Poverty is an epidemic in Scotland and we need to act
We need to be tackling poverty not just the educational attainment gap caused by poverty
Ironically, it has been the SNP’s failure to respond to their own poverty adviser’s recommendations that has put poverty on the agenda in this election.
Last July Nicola Sturgeon appointed Naomi Eisenstadt as her poverty czar to provide the Scottish Government with “informed advice” on poverty and inequality. In January Eisenstadt published her report outlining 15 recommendations for tackling poverty, which Sturgeon promised to respond to by the end of March. March came and went without a response.
Last week Alex Neil told Holyrood’s welfare and social justice hustings the response would not now be forthcoming until after the election, which gave Labour its chance to capitalise on the moment and fill the vacuum with Kezia Dugdale’s announcement that they would implement all 15 of the report’s recommendations.
Clearly the SNP does care about poverty. You don’t choose to appoint a poverty adviser just to ignore what they say. And the party has already taken actions to alleviate poverty such as promoting the living wage, mitigating the bedroom tax and funding crisis payments through the Welfare Fund.
The SNP also committed to some of the recommendations such as building more social housing. But it does say something about where poverty comes as a priority on the agenda that it can wait until after the election.
While the referendum in 2014 had a sense of idealism about it, at least from the point of view of Yes voters, the current election has been more about fear of what would happen if. What if we raise tax and all the rich people leave? What if we move from the centre ground and some people don’t vote for us anymore?
It has some of the feel of the No campaign, but this time it’s coming from those who would have advocated something far more radical two years ago.
Much of the rhetoric in this election campaign so far has centred around closing the educational attainment gap between rich and poor, but very little on closing the actual gap between rich and poor. If young people are underachieving just because they are from poorer backgrounds, why not deal first with the reasons for that? In every other policy area the focus is on prevention.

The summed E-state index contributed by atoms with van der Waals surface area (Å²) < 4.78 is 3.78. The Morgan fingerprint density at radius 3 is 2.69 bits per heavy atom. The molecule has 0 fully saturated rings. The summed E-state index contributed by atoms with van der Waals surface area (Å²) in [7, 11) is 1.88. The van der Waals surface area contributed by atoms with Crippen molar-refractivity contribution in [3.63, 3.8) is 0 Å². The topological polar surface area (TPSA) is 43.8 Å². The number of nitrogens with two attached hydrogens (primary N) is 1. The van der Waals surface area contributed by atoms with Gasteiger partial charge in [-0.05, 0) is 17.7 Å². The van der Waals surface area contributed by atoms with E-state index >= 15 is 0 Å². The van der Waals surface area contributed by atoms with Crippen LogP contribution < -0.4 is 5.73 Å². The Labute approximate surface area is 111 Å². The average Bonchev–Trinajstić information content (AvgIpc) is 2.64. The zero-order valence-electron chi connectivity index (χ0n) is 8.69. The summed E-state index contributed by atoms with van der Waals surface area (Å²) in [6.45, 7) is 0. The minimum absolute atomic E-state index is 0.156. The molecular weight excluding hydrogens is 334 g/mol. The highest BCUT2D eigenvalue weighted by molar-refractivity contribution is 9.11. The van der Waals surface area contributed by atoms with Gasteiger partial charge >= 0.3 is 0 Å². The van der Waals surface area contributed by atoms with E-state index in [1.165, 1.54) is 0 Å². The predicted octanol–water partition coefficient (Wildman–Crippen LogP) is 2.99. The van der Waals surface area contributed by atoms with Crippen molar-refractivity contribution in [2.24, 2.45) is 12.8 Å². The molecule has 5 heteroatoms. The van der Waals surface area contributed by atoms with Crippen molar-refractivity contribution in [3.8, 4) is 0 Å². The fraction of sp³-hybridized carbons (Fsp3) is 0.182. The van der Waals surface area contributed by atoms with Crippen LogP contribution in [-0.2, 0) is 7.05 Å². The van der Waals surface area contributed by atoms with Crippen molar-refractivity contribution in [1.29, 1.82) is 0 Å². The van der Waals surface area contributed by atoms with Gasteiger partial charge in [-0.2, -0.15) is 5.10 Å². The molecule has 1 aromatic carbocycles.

Trying to reduce the educational attainment gap without dealing with the root causes of the gap is like offering paracetamol to cure cancer; it’s dealing with a symptom, not a cause.
Education has been devolved to the Scottish Parliament for 17 years and yet poverty is still with us – and getting worse. Child poverty is running at 22 per cent and is expected to increase by 20 per cent by 2020. There was a 13 per cent increase in homeless children living in temporary accommodation last year. Are those children likely to fulfil their full potential in school?
In disease terms something that affected around a fifth of the population would be considered an epidemic. Poverty is not easy to resolve, as Eisenstadt acknowledges in her report. “This is a significant challenge. If there were easy solutions, governments would have introduced them years ago,” she said.
For many of those who voted Yes in the referendum, it wasn’t independence for independence sake, it was independence in the hope of building a better country. But if we wait for the never-never land of a future independent Scotland to act, it may never happen.
This is core to who we are as a nation. Do we actually care about our neighbour when it comes to putting our hands in our own pockets? Do we want to use the welfare powers we will soon have to make the country a more equal place even if it means more spending at a cost to us individually?
Scottish Labour’s Neil Findlay suggested last week that reducing health and wealth inequality should be the first minister’s job, something on which their performance will be judged.
“In the coming year, there’s a real opportunity to think not just about the recommendations I’ve made, but more broadly – about how the Scottish Government spends its money, whether it could direct spend more effectively, and whether it could take decisions to shift and group together investment so it has maximum benefit for those on low incomes,” said Eisenstadt. “This would likely mean some tough decisions, but tackling poverty does demand hard choices.”
We need to be making those tough choices, because the consequences of not making them are tougher still.
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